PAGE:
There’s no safer political position than supporting veterans. And since you have taken the second largest amount of money from the NRA as any member of Congress, you’re always looking for gun control regulations to vote against. So a bill that expands veterans’ access to guns is ideal for you.
But despite the easy political points you earned, I’m still surprised that you voted for the so-called Veterans 2nd Amendment Protection Act. You bragged in a newsletter:
“Currently, the VA labels a veteran as “mentally defective” if they receive assistance from a fiduciary, which results in the veteran being prohibited from purchasing or owning a firearm. It is extremely concerning to think that a veteran’s Second Amendment right can be taken away by a bureaucrat, without a hearing by a judge or due process under the law, just because they cannot manage their own finances. That’s why I supported the Veterans 2nd Amendment Protection Act to restore the due process rights of veterans by prohibiting the VA from applying this label, unless a court finds that the veteran is a danger to themselves or others.”
Retired U.S. Army Gen. Peter Chiarelli disagrees. “No one is against the Second Amendment,” he says, “but bills like this limit our ability to separate people from their weapons when they’re in personal crisis.”He points out that classifying someone as mentally incompetent and in need of someone else to handle their finances “is based on the fact that someone is in a very, very tenuous position because of an illness and needs to be treated before they’re allowed to make major decisions that could financially wipe them out. My mother reached a point where she can no longer manage her finances, and I had to do it for her.”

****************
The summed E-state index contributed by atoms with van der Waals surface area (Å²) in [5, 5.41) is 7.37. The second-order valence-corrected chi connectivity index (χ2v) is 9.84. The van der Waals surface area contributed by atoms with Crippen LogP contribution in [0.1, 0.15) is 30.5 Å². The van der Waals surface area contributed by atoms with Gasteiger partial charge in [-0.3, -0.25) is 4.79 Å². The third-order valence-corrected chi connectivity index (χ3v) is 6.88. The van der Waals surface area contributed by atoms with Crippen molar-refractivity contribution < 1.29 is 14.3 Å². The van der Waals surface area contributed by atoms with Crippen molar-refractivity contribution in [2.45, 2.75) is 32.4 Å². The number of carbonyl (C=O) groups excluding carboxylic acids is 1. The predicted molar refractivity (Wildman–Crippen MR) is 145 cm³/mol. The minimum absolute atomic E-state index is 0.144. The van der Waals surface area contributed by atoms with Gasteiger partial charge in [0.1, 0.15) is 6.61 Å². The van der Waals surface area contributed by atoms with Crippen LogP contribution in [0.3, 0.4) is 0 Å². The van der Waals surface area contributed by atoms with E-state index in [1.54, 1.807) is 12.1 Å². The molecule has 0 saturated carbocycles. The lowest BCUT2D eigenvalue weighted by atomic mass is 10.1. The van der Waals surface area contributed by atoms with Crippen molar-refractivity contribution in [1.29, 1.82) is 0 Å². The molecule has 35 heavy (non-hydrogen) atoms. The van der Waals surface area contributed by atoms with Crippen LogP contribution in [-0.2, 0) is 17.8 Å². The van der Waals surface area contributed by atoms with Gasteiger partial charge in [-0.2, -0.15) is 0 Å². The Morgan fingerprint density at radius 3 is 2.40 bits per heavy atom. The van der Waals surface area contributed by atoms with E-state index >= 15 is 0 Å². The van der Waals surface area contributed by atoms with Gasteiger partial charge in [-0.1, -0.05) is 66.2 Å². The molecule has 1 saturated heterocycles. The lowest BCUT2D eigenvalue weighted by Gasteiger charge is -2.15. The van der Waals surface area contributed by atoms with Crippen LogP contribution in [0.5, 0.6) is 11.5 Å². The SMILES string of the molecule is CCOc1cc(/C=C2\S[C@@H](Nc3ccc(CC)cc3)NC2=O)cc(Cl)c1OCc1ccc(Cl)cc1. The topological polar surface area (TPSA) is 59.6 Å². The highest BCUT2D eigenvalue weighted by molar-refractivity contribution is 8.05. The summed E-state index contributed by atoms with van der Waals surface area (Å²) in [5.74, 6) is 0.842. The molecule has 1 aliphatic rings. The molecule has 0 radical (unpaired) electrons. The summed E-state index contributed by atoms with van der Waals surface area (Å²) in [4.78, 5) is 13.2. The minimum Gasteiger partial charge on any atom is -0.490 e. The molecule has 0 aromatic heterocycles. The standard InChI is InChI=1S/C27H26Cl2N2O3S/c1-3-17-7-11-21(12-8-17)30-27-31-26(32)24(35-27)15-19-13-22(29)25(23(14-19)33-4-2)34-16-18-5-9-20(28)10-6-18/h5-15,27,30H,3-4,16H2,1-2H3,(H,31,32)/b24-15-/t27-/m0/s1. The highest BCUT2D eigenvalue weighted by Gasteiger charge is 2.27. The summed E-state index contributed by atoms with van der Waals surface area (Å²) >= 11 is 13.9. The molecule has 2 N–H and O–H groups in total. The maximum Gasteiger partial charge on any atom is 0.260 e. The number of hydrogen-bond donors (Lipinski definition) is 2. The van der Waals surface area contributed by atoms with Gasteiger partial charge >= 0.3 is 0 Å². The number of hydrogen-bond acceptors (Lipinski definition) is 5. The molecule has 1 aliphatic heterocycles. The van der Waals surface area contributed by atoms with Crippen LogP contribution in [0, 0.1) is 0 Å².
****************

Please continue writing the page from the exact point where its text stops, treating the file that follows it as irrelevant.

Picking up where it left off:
Like General Chiarelli, I am in the same legal position with my own mother. I had to take over her finances years ago when she was still in the very early stages of Alzheimer’s. She didn’t keep a gun in her closet, but I did find a suicide instruction manual tucked under a bible after my sister and I moved her to an assisted living facility. If it had a been a gun, I doubt my mother would be alive right now.
That’s why the Veterans Coalition for Common Sense calls the bill “irresponsible and dangerous”: “When vulnerable veterans have access to firearms, they can do harm not only to themselves but also to family members and loved ones.”
This was the wrong bill for you to use for easy political points. Your allegiance to the NRA isn’t helping veterans. It’s harming them.